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Royal Arctic Line negotiating with major Polish shipyard

The shipyard Remontova in Gdansk seems the front-runner in taking over the largest Royal Arctic Line newbuilding order so far, which stranded at a German shipyard following a bankruptcy in 2012. The carrier has major expectations to activity increases in Greenland.

Photo: Royal Arctic Line

By the end of the first six months of 2013, Royal Arctic Line hopes to have found the shipyard or shipyards which will build the carrier's five new ships completing its investment programme in a new fleet which was originally planned to take place at the now insolvent P&S Werften. At the moment, Royal Arctic Line is negotiating with shipyards in Germany, Lithuania and Poland, CFO Ole Baunbæk informs ShippingWatch.

“Our negotiations with the German shipyard did not lead to anything but we are very active in looking at alternatives and we are in contact with the different shipyards of the region and especially in Poland. We hope to have an agreement in place before the end of June,” he says.

Ole Baunbæk says that, previously, Royal Arctic Line has built a ship at the major Polish shipyard Remontova situated in Gdansk and that the shipyard is also one of the contenders this time around. And there is no doubt that the investment will be significant. The investment programme at P&S Werften which did not come to anything amounted to approximately EUR 100 million and “I do not think it will become cheaper with our new negotiations,” Ole Baunbæk says.

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The other day, Royal Arctic Line presented its financial results for 2012 showing a modest profit of USD 1 million after taxes as a result of the bad Greenlandic economy and a drop in freight volumes. A result which is not likely to change much in the next couple of years, the CFO states because of the large investment in a new fleet as well as future investments in a new container terminal in the new Nuuk container port decided on by the Greenland Parliament last year.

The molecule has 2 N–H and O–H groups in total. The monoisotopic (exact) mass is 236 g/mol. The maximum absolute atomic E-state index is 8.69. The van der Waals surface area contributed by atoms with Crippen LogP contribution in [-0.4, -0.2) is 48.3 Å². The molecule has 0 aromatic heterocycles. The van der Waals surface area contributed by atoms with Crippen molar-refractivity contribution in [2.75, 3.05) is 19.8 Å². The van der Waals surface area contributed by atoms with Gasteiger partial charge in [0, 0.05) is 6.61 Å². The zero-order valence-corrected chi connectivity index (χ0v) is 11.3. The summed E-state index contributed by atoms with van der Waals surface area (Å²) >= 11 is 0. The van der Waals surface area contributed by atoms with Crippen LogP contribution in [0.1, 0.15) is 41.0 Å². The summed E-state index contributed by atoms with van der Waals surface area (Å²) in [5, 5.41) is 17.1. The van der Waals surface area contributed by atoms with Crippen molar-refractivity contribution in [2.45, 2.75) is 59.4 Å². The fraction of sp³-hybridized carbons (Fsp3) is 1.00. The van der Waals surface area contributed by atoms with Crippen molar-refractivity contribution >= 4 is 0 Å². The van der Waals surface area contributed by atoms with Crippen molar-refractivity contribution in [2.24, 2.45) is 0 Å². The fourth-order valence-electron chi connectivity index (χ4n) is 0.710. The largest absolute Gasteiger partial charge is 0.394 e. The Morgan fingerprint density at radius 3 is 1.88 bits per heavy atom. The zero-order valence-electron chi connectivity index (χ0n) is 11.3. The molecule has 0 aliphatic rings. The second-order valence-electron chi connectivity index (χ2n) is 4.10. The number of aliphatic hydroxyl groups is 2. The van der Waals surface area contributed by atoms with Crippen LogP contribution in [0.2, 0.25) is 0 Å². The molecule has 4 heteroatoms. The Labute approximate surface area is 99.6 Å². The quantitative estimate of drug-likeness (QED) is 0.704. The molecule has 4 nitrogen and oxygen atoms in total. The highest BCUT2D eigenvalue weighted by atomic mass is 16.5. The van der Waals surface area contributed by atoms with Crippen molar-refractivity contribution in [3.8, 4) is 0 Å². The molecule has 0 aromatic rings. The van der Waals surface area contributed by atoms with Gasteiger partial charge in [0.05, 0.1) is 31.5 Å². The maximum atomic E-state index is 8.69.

May gain on oil activities

However, the carrier eyes some possible bright spots. The activities in the Greenlandic underground may have a major impact on the carrier’s bottom line, Ole Baunbæk assesses. This was seen in 2011 as the carrier presented a historically large profit which was influenced by the many activities connected to oil exploration in Greenland, which dropped much in 2012 affecting to results.

“In the short run, the development and exploration of oil may begin to lead to a significant growth in activity in Greenland. We do not know exactly when they (the oil companies Ed.) will return but some of the major companies have indicated that they might return in 2014 to continue their exploration efforts which means a lot to us,” he says.

In cooperation with the Maersk-owned Danbor, Royal Arctic Line owns the subsidiary company Arctic Base Supply servicing the offshore industry.

“Even though we only receive a small part of the oil companies’ activity it means a lot to our business.”

How much does the activity make up of your overall business portfolio?

“So far, it does not take up a lot of room, but there is no doubt there is a major potential. Today, it only makes up a very small share but it still has an impact on our bottom line. Our company is pretty flexible but we are ready to lift quite a lot and therefore it may mean a lot for our finances,” Ole Baunbæk says.

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